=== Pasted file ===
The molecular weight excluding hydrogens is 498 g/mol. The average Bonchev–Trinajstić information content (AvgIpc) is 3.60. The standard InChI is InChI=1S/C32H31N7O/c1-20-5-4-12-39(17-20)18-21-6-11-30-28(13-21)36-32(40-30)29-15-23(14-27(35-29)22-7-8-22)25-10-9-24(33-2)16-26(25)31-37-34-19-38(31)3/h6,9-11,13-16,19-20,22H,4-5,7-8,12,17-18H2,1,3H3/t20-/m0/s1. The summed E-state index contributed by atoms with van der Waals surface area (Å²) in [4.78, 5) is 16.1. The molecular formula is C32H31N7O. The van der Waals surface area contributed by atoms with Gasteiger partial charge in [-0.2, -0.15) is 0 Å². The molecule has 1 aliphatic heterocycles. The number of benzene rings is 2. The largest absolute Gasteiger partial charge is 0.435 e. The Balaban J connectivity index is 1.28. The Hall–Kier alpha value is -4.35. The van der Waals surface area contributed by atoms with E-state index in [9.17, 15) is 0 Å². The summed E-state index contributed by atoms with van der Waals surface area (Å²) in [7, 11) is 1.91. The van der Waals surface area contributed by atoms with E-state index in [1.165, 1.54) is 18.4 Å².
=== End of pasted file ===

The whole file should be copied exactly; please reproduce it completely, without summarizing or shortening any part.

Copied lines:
The molecular weight excluding hydrogens is 498 g/mol. The average Bonchev–Trinajstić information content (AvgIpc) is 3.60. The standard InChI is InChI=1S/C32H31N7O/c1-20-5-4-12-39(17-20)18-21-6-11-30-28(13-21)36-32(40-30)29-15-23(14-27(35-29)22-7-8-22)25-10-9-24(33-2)16-26(25)31-37-34-19-38(31)3/h6,9-11,13-16,19-20,22H,4-5,7-8,12,17-18H2,1,3H3/t20-/m0/s1. The summed E-state index contributed by atoms with van der Waals surface area (Å²) in [4.78, 5) is 16.1. The molecular formula is C32H31N7O. The van der Waals surface area contributed by atoms with Gasteiger partial charge in [-0.2, -0.15) is 0 Å². The molecule has 1 aliphatic heterocycles. The number of benzene rings is 2. The largest absolute Gasteiger partial charge is 0.435 e. The Balaban J connectivity index is 1.28. The Hall–Kier alpha value is -4.35. The van der Waals surface area contributed by atoms with E-state index in [9.17, 15) is 0 Å². The summed E-state index contributed by atoms with van der Waals surface area (Å²) in [7, 11) is 1.91. The van der Waals surface area contributed by atoms with E-state index in [1.165, 1.54) is 18.4 Å².